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When preload is employed, you can use autoplay, but I m not sure that it makes much sense to do so. Autoplay starts the audio playing as soon as the page loads, while preload is used to load an audio file before the play command is issued by the controller. You can assign values to the preload attribute:
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none: Having none as a value may seem strange, but some browsers may be set to
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automatically preload audio files. However, if the chance of using a particular audio is remote, the developer may decide not to use Internet resources and so assigns the none value to the preload attribute.
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CHAPTER 10: SOUND
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metadata: All audio (and video) files have metadata like duration or some other sound data that the sound author placed in the audio s file. When the chance of using an audio file is low, but (just in case) loading the metadata is reasonable and doesn t take up much in the way of Internet resources. auto: If the preload attribute is present, it automatically preloads the audio file
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information. The auto assignment simply acts as a reminder that the file is going to preload. (It s the same as not have any value assignment to a preload attribute.) The more varied your audience and the more audio in your Web page, the more you want to provide the preload attribute with options.
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LOOP
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When you want a sound to endlessly repeat itself, you use a loop. The advantage of using a loop is that you can take a relatively short piece of music and have it repeat itself so that it sounds like a full composition. In this way, you can use a minimum amount of Internet resources and have continuous music. The format is like the other attributes that act like Booleans they re either off or on. The following is an example:
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In that line lies the seeds of its own destruction. For many good reasons, users may want to turn off sound. You can use JavaScript to put together a simple routine that will do that, but it s easier simply to add the controls attribute and let the user turn it off. However, some designers, with good reason, would rather not have the audio control anywhere in the design; they believe that some nice music would be an integral part of the design. In that case, start looking up the JavaScript to turn the thing off. No matter how nice a piece of sound is, repeated endlessly it becomes brainwashing, and that s not allowed by the Geneva Convention.
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BROWSER SUPPORT FOR AUDIO
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At the time of this writing, while testing audio formats, I could find no format that all browsers supported. Worse still, no single format is supported by all HTML5 browsers. Table 10.1 shows the breakdown.
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Table 10.1
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Browser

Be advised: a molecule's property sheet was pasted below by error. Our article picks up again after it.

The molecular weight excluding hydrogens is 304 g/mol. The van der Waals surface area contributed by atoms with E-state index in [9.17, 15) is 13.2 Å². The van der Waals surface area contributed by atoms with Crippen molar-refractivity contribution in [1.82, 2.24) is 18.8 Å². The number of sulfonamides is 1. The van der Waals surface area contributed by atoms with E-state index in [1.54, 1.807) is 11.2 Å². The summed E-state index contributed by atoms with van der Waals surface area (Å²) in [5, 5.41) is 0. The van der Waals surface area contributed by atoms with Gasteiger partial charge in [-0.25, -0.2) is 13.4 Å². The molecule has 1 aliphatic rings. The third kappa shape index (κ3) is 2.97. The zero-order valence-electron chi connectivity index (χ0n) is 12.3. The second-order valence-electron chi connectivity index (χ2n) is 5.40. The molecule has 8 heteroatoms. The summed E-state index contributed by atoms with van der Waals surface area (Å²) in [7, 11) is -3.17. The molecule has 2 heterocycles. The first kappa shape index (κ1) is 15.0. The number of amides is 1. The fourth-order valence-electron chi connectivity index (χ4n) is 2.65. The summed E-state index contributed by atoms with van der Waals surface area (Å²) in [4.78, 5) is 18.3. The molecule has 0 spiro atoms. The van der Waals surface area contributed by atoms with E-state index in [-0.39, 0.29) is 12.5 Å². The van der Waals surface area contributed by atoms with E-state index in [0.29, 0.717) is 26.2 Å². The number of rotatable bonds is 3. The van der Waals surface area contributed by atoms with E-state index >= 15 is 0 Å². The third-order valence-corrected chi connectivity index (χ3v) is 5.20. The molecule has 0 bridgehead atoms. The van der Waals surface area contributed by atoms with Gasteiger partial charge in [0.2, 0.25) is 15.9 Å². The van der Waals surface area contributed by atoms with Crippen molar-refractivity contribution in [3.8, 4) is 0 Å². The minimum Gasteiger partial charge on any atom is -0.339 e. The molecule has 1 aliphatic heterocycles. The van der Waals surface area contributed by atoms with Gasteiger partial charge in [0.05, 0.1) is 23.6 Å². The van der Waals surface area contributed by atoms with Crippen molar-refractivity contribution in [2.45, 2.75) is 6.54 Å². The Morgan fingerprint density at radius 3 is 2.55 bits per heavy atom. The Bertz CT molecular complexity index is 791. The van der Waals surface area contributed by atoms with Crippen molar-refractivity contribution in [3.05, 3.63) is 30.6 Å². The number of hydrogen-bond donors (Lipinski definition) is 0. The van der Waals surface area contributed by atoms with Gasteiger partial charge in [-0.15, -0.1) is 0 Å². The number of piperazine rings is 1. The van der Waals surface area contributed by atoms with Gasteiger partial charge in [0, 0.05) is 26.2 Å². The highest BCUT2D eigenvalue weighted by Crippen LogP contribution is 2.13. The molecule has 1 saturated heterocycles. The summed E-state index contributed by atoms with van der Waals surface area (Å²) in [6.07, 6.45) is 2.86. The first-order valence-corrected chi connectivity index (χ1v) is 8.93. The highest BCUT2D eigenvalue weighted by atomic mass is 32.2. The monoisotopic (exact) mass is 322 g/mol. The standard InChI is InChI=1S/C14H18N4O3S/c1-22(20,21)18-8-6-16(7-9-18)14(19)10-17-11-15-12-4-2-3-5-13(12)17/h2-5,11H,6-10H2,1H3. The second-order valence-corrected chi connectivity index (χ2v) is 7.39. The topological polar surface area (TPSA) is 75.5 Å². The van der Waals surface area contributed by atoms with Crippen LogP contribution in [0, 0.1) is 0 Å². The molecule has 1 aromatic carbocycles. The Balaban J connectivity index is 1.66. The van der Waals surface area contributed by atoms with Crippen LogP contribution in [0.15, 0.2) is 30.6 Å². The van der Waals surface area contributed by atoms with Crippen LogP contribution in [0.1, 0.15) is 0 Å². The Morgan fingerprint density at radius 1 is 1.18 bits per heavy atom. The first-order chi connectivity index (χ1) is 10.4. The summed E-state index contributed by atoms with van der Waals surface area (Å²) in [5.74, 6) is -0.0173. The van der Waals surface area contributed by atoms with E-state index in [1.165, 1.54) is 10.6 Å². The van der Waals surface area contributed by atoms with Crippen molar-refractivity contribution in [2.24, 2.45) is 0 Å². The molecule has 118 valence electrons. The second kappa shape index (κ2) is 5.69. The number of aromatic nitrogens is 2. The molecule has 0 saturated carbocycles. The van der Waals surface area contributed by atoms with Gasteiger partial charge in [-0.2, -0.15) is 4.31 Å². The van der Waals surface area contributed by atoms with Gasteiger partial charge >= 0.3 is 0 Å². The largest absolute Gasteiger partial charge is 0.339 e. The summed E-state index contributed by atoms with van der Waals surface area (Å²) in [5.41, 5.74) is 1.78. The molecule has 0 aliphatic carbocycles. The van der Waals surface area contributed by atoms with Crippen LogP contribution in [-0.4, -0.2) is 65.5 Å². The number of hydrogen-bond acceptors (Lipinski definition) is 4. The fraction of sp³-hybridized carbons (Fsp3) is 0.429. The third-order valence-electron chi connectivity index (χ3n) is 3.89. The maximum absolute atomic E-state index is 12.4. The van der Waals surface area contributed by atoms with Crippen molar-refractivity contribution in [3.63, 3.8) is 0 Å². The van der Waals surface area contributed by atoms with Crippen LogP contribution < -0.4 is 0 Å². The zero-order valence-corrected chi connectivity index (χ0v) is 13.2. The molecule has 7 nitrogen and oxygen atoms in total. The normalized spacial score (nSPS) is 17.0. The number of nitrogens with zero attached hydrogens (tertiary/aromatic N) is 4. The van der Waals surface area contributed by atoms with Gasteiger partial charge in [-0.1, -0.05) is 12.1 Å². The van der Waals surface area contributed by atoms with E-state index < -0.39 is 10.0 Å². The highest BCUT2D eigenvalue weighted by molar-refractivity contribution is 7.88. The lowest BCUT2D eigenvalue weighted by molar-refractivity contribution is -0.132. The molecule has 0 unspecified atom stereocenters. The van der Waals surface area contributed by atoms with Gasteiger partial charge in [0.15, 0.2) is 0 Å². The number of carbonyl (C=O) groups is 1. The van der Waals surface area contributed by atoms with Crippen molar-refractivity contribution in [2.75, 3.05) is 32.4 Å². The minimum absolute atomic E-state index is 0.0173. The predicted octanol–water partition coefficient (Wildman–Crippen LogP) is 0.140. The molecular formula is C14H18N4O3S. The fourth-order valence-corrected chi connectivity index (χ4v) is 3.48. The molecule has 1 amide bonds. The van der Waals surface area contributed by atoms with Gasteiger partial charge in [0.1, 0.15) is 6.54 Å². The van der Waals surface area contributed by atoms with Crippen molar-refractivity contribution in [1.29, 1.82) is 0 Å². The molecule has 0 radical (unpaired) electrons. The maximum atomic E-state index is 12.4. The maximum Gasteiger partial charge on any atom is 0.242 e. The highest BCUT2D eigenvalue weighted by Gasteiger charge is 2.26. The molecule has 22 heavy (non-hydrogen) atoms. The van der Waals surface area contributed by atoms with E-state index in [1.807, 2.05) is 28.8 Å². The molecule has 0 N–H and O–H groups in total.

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Chrome Firefox
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Browsers and Audio Format Support
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Yes No Yes No Yes
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No Yes No Yes Yes
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Yes Yes No* No No
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Internet Explorer 9* Opera Safari
* Microsoft announced that IE9 would be supporting the OGG format, but in the beta version of IE9, it did not.
PART III: MEDIA IN HTML5
As you can see, the only audio format that comes close to support by all browsers is .wav. The good news is that .wav files are widely available, and you can find just about any sound you in .wav format. However, if a significant number of your user audience prefers the Google Chrome browser to the others, you re going to need a Plan B.
SAVED BY SOURCE: PLAN B
Usually, if you have to determine which browser is going to work with different resources, you re going to have to break out the JavaScript. Fortunately, HTML5 has an element that can offer up several different audio formats and let the browser select the one that s compatible. The <source> tag can be placed within the <audio> container with the source and URL of the audio inside the <source> tag. Suppose that you re running a Web site with audio instructional materials you talk learners through HTML5, for example. Instead of telling everyone that they have to use a certain type of browser, all you need to do is have files for all possible browsers and let the browser pick the one it likes. For example, let s say that you re setting up Lesson #3 on a Web page. The following would provide a selection of files that no browser would pass up:
<audio controls> <source src= instruction3.ogg > <source src= instruction3.mp3 > <source src= instruction3.wav > </audio>
The chore of making multiple versions of audio files may be annoying, but even if you programmed it in JavaScript, you d need multiple copies of the media. (In 9, multiple copies of a graphic file were required for mobile and non-mobile platforms that used JavaScript to sort out whether the page was being viewed on an iPhone or something else.)